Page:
In a series of opinions, the federal district court entrusted with the Puerto Rico Title III cases has read Section 305 of PROMESA in an implausibly broad manner so as to virtually read out of the statute the right of creditors to obtain relief from stay. Section 305, which is modeled on Section 904 of Chapter 9, states in relevant part that the district court “may not, by any stay, order or decree, in the case or otherwise, interfere- … with any of the property or revenues of the debtor.” The district court’s opinions suggest that it interprets Section 305 as precluding a federal court from granting relief from stay so that a creditor can pursue relief (in territorial court, by self-help or otherwise) for the debtor’s misapplication of its revenues or funds. Section 305, which like Section 904 is driven by federalism concerns, has no application to actions by a creditor; the “interference” with debtor decision-making and actions it precludes is interference by the federal court.
The district court’s interpretations ignore the actual text of Section 305 and a contrary ruling in the Jefferson County Chapter 9 proceeding, as well as provisions of the Bankruptcy Code expressly incorporated into PROMESA permitting the lifting of the bankruptcy stay for cause, including for lack of adequate protection. Lifting the stay so that a creditor can seek to protect its interests simply leaves the debtor in the same position it would be in absent the stay; it does not “interfere” with any of the debtor’s operations or use of property. The federal court’s propensity to interpret Section 305 in a manner that precludes a creditor from exercising self-help when its security or source of payment is adversely impacted or obstructed by debtor action appears unfounded and disruptive of market understanding.
The federal district court’s contract impairment ruling
In an adversary proceeding in PRHTA’s Title III case, the federal district court dismissed creditor claims alleging that moratorium legislation and fiscal plan compliance legislation enacted by Puerto Rico effected an impairment of contract in violation of the “contracts clause” of the U.S. Constitution. The challenged legislation precludes certain transfers of revenues for the payment of debt service. The district court, citing 1st Circuit precedent, correctly noted that the “contracts clause” has been judicially construed to apply only if state legislation causes a “substantial impairment” of contractual rights and that, even then, there is no constitutional “impairment” if the legislation is “reasonable and necessary to fulfill an important government purpose.” Curiously, the district court’s opinion did not reference the portion of the same 1st Circuit opinion which quotes U.S. Supreme Court precedent stating that “where the state is alleged to have impaired a public contract to which it is a party, ‘less deference to a legislative determination of reasonableness and necessity is required, because the State’s self-interest is at stake.’”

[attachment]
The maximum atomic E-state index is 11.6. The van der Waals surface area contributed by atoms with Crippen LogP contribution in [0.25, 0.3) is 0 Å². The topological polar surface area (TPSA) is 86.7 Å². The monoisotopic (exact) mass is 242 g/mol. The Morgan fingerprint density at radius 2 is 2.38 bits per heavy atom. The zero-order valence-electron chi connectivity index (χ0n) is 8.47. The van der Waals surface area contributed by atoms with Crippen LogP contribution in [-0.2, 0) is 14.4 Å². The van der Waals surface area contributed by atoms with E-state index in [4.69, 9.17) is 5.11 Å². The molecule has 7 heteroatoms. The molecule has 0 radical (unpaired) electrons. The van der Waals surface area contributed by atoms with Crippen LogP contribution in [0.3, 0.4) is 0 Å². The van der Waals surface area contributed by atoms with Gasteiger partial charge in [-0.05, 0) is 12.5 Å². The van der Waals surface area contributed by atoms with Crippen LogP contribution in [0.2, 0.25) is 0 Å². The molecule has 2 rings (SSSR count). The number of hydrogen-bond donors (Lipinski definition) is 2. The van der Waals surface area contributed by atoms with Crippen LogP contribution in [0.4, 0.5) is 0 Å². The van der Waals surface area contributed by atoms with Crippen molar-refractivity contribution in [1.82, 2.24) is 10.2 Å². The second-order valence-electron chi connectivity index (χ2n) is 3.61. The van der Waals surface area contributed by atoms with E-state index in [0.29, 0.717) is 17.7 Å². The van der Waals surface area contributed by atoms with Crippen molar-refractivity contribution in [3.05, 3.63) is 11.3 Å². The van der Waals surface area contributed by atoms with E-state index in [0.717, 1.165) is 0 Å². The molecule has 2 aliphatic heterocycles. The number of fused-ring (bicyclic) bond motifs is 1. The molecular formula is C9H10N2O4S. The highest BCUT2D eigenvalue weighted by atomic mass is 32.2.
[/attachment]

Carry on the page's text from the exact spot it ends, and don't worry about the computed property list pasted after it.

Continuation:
The district court assumed in its decision that the creditors in the PRHTA case had adequately alleged a substantial impairment of their contractual rights by the moratorium and fiscal compliance legislation. However, the court quoted references to a “fiscal emergency” in both the moratorium legislation and PROMESA, and found insufficient the creditors’ allegation that Puerto Rico has sufficient cash to pay debt service and provide “essential services.” According to the court, “[p]laintiff’s narrow focus on the feasibility of GO and revenue bond debt service is inconsistent with the breadth of the fiscal, public health, safety, welfare and recovery concerns that combine to form the crisis the [Puerto Rico legislation] purports to address.”
The court further stated that “[p]laintiff has not pled facts that support an inference that a ‘more moderate course of action’ to marshaling revenue than ‘the sweep[ing] [of] vast sums of money from across the Commonwealth’ would have both served the stated purposes of addressing the critical public health, safety and welfare aspects of the crisis, as well as restoring the Commonwealth’s, and its instrumentalities’, access to the capital markets.” Although it is possible that more specific pleading of why Puerto Rico’s fiscal emergency does not require or justify current cessation of all debt service payments might receive a better reception in other contexts, the wording of the federal district court’s opinions, as well as the court’s rulings on adequate protection, special revenues and Section 305, raise the prospect that no matter what legal argument is made, the district court will find that Puerto Rico’s approach to addressing its fiscal troubles overrides creditor interests, versus striving for a compromise between the respective interests.
The role of legal protections in municipal insolvencies should neither be overstated nor understated. Sometimes investors, even municipal bond investors, make what turn out to be unfortunate investments. Legal protections cannot rectify overleveraging, revenue shortages or expense proliferation due to unforeseen circumstances, and both for societal good order and the enlightened self-interest of creditors, governmental entities and their instrumentalities must be permitted to continue servicing their citizens, taxpayers and ratepayers. But just as taxes are the price we pay for a civilized society, so are laws. It is short-sighted for government officials and judges to engage in results-oriented shortcutting of legal principles. Erosion of trust in principles and statutes specifically written to address situations of financial distress may impact both governments and investors in discouraging the leap of faith inherent in lending money to municipal issuers in the expectation of future repayment, and the impact may be felt not only by Puerto Rico when it attempts a return to the bond market for financing, but also by other municipal issuers.